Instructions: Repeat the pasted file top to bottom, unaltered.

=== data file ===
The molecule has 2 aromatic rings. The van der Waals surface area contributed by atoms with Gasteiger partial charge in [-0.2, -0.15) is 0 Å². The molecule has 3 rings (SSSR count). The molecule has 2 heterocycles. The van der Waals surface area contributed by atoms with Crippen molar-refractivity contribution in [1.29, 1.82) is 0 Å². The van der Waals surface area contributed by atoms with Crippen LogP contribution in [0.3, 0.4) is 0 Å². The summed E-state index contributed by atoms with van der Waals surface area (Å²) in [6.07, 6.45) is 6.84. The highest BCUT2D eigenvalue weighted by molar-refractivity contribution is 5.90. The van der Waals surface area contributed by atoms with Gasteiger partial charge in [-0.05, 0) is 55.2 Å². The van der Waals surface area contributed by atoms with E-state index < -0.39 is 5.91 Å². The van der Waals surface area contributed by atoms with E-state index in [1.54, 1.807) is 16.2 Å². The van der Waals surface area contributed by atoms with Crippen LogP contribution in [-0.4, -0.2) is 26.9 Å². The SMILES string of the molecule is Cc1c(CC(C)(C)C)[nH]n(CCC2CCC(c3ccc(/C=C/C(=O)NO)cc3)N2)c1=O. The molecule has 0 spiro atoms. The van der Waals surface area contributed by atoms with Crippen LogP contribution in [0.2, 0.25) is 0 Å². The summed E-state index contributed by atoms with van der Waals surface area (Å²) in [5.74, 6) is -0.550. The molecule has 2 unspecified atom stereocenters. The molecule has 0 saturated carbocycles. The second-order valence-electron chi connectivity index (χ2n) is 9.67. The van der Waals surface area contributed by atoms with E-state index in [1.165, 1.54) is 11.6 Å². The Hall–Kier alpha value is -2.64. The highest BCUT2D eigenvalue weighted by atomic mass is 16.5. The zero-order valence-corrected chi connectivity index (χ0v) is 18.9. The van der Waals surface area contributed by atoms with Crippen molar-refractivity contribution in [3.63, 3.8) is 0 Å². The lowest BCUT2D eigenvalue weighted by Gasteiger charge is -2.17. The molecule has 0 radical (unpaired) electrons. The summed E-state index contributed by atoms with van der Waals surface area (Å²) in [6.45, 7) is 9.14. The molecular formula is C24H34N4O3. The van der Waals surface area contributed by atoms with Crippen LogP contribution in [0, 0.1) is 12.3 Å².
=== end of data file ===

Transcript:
The molecule has 2 aromatic rings. The van der Waals surface area contributed by atoms with Gasteiger partial charge in [-0.2, -0.15) is 0 Å². The molecule has 3 rings (SSSR count). The molecule has 2 heterocycles. The van der Waals surface area contributed by atoms with Crippen molar-refractivity contribution in [1.29, 1.82) is 0 Å². The van der Waals surface area contributed by atoms with Crippen LogP contribution in [0.3, 0.4) is 0 Å². The summed E-state index contributed by atoms with van der Waals surface area (Å²) in [6.07, 6.45) is 6.84. The highest BCUT2D eigenvalue weighted by molar-refractivity contribution is 5.90. The van der Waals surface area contributed by atoms with Gasteiger partial charge in [-0.05, 0) is 55.2 Å². The van der Waals surface area contributed by atoms with E-state index < -0.39 is 5.91 Å². The van der Waals surface area contributed by atoms with E-state index in [1.54, 1.807) is 16.2 Å². The van der Waals surface area contributed by atoms with Crippen LogP contribution in [-0.4, -0.2) is 26.9 Å². The SMILES string of the molecule is Cc1c(CC(C)(C)C)[nH]n(CCC2CCC(c3ccc(/C=C/C(=O)NO)cc3)N2)c1=O. The molecule has 0 spiro atoms. The van der Waals surface area contributed by atoms with Crippen LogP contribution in [0.2, 0.25) is 0 Å². The summed E-state index contributed by atoms with van der Waals surface area (Å²) in [5.74, 6) is -0.550. The molecule has 2 unspecified atom stereocenters. The molecule has 0 saturated carbocycles. The second-order valence-electron chi connectivity index (χ2n) is 9.67. The van der Waals surface area contributed by atoms with E-state index in [1.165, 1.54) is 11.6 Å². The Hall–Kier alpha value is -2.64. The highest BCUT2D eigenvalue weighted by atomic mass is 16.5. The zero-order valence-corrected chi connectivity index (χ0v) is 18.9. The van der Waals surface area contributed by atoms with Crippen molar-refractivity contribution in [3.63, 3.8) is 0 Å². The lowest BCUT2D eigenvalue weighted by Gasteiger charge is -2.17. The molecule has 0 radical (unpaired) electrons. The summed E-state index contributed by atoms with van der Waals surface area (Å²) in [6.45, 7) is 9.14. The molecular formula is C24H34N4O3. The van der Waals surface area contributed by atoms with Crippen LogP contribution in [0, 0.1) is 12.3 Å².